St. Petersburg—The Sunshine City
A city in Pinellas County, Florida, St. Petersburg rests comfortably between the Gulf of Mexico and Tampa Bay. The largest city in the state that is not a county seat, St. Petersburg was named after the Russian city St. Petersburg. It has undergone a lot of revitalization in recent years to change its once-popular reputation as a spring break and retirement destination.
Of all the changes, redeveloping the waterfront was perhaps the city’s best feature. It renewed the interest in the historic district and turned the area into a bonafide southern holiday destination.
With the weather so lovely and sunny, St. Petersburg is nicknamed ‘Sunshine City’ (it holds the title for most consecutive days with sunshine for 768 days).
For visitors and residents alike, this stunning city has to offer everything from award-winning beaches to superb state and national parks, fantastic shopping, craft breweries, farmer’s markets, top-rated restaurants, and remarkable cultural experiences.
Education in St. Petersburg
Pinellas County Schools administer all the public primary and secondary schools in St. Petersburg. A few public high schools within the city limits to name would be Gibbs High School, Northeast High School, and St. Petersburg High School.
The city also holds a few private high schools such as the Canterbury School of Florida, Admiral Farragut Academy, and Shorecrest Preparatory School.
Furthermore, St. Petersburg is home to numerous institutions of higher education. The University of South Florida is an autonomous campus that serves 6,500 students. Eckerd College is a private four-year liberal arts college, and St. Petersburg College is a state college in the Florida College System.
Homes for Sale in St. Petersburg
The Climate in St. Petersburg
St. Petersburg has a humid subtropical climate that closely resembles the tropical savanna climate with a defined rainy season that extends from June through September. Over the course of a year, the temperature typically varies from 53 degrees in winters to 90 degrees in summer.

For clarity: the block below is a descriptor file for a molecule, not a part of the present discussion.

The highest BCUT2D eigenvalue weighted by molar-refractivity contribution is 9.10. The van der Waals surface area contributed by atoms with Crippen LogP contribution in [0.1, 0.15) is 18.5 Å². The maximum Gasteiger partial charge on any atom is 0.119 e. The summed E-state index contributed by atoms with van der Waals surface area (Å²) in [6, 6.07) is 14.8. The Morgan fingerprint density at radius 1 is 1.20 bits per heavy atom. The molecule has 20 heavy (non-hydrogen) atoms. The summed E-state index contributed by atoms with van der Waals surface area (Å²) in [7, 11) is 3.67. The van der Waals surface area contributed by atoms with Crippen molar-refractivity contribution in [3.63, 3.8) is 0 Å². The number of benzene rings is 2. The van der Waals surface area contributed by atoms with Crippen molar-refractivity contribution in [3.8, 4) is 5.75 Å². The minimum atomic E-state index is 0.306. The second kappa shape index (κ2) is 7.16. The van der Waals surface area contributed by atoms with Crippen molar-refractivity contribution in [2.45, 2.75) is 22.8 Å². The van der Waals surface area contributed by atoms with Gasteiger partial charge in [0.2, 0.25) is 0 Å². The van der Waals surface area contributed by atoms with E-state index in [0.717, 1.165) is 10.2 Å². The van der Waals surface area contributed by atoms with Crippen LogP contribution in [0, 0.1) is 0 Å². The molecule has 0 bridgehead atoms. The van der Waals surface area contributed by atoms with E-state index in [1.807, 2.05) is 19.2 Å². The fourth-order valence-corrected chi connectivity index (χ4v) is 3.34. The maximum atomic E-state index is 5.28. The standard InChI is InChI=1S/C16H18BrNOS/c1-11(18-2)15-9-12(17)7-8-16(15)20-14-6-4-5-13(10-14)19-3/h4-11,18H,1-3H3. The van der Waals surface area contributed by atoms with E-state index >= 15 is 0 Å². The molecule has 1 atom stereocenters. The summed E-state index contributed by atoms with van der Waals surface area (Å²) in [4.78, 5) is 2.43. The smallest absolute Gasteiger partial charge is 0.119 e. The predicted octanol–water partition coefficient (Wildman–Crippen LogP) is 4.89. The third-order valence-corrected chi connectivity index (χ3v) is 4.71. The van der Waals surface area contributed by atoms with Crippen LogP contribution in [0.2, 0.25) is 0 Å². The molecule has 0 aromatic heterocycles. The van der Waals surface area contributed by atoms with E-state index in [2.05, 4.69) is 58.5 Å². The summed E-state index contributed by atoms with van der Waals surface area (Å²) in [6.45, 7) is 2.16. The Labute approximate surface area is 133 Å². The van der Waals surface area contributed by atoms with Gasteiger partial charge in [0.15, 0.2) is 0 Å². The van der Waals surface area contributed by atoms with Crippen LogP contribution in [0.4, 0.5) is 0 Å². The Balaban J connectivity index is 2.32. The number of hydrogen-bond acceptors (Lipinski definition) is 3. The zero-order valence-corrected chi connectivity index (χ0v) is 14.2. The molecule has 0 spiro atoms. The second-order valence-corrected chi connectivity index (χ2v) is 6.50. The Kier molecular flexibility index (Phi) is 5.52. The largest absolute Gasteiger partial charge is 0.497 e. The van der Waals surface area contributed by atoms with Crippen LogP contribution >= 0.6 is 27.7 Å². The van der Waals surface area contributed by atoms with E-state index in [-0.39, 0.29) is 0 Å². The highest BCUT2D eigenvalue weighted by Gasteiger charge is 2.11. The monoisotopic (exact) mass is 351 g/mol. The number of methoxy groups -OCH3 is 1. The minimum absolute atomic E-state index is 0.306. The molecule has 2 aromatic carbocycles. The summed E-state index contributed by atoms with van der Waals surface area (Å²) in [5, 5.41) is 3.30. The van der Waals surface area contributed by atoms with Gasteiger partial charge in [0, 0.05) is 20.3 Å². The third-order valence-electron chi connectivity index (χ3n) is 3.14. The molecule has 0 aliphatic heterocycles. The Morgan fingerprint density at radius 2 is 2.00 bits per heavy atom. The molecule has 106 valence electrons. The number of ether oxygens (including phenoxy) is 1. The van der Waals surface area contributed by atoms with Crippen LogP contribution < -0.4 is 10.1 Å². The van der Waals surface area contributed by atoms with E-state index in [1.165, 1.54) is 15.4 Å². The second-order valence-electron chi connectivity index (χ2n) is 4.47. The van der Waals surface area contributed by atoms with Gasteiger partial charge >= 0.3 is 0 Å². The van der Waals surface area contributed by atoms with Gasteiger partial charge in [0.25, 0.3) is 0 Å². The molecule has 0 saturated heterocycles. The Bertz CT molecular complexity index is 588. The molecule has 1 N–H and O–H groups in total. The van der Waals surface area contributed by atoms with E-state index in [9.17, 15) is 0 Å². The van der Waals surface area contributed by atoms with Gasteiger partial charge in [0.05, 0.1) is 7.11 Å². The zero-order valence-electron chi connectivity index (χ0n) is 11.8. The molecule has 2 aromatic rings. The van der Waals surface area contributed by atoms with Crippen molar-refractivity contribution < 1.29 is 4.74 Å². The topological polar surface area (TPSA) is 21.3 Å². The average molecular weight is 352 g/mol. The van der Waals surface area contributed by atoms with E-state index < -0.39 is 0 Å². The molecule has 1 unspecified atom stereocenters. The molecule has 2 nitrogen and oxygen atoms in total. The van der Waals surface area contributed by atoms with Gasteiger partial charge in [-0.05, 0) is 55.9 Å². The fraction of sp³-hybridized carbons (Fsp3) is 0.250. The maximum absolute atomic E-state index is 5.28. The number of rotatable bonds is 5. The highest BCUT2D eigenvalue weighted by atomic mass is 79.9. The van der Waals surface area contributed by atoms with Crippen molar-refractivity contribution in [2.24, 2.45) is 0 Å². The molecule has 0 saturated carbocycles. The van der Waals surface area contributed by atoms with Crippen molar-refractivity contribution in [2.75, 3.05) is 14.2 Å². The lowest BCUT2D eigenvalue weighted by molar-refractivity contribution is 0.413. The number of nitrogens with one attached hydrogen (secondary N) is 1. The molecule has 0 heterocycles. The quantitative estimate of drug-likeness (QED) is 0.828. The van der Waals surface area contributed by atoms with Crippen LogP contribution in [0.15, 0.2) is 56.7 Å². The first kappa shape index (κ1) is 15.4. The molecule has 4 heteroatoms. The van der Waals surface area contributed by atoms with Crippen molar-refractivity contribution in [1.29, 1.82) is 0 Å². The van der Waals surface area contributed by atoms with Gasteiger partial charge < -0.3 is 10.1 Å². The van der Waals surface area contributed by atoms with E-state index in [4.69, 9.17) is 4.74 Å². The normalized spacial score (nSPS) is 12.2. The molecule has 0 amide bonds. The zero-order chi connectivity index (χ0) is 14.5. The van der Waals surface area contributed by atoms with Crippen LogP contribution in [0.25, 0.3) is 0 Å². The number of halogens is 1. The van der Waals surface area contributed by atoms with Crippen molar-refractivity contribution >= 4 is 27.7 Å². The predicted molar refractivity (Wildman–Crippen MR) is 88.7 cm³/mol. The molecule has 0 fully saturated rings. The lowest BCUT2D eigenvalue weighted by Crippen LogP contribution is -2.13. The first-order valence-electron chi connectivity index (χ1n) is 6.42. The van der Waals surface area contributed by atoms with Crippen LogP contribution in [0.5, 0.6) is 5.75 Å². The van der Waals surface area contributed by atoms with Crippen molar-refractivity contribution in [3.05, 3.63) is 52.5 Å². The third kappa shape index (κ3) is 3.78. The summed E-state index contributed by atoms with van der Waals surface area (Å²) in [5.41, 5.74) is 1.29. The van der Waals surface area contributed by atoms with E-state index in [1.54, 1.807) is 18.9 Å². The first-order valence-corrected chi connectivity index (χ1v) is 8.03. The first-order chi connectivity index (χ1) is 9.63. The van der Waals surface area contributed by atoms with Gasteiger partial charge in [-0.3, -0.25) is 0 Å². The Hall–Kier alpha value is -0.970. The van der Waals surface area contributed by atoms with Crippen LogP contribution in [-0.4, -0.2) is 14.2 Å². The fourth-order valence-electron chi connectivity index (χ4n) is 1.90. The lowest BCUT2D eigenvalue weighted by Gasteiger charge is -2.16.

Public Transportation in St. Petersburg
Tampa International Airport is the primary means of air transportation for most passengers from St. Petersburg to anywhere across the country. However, smaller airlines with destinations to smaller towns and cities operate at St. Petersburg-Clearwater International Airport, providing only seasonal services.
Mass transit options in the city are offered by the Pinellas Suncoast Transit Authority (PTSA). It includes a sightseeing trolley named The Looper that travels to major downtown destinations like Sundial, USFSP, Vinoy Hotel, and the museums.
Coast Bike Share is a service that provides shared bicycles for short-term use. Additionally, St. Petersburg has a carpooling program called ‘Ride Share,’ which is an affordable option to get around the city.
Living in St. Petersburg
St. Petersburg houses more than 100 neighborhoods. With nearly 250,000 residents, it is one of the most populated cities in the state. Often people flock to this area for its beauty and a relaxing beach lifestyle. Most of the districts in St. Petersburg are located near the bay.
The median home value here is $198,400, but depending on where you choose to live in the area, homes’ prices can vary – from charming little starter homes to elaborate luxury properties.
On the city’s central-eastern edge is Downtown St. Petersburg that holds the city’s residential and commercial buildings, art galleries, museums, and parks.
To the north of downtown St. Petersburg rests the Historic Old Northeast and Snell Isle that features Mediterranean-style historic and waterfront homes, parks, and recreational areas.
On the far north is the Gateway area that overlaps part of Pinellas Park and is where new construction of residential and business buildings and new toll roads currently happen.
Historic Rose Park, located to the south of downtown St. Petersburg highlights historic Mediterranean and Eclectic style housing, museums, and parks.
Even with all the beauty and sunshine, St. Petersburg is considered to have a lower cost of living—one reason why many retirees wish to relocate to this area. Nevertheless, many younger adults and families have also moved to this city during the last few years.
The median household income in St. Petersburg is estimated to be $56,982.
Things to Do in St. Petersburg
St. Petersburg is one of those few places that offer a great mix of cultural and outdoorsy attractions. The art attractions here include the renowned Dali Museum and Chihuly Collection, whereas the St. Pete Pier district, Sunken Gardens, Florida Botanical Gardens, the famous Clearwater Marine Aquarium, and Great Explorations Children’s Museum make ideal destinations for families.
Baseball fans can enjoy a Tampa Bay Rays game at Tropicana Field and residents and visitors can search for unique finds at the Saturday Morning Market. Safety Harbor Museum of Regional History and the Florida Holocaust Museum will appeal to history buffs.
With a plethora of things to see and do, this lively city never fails to keep you entertained.
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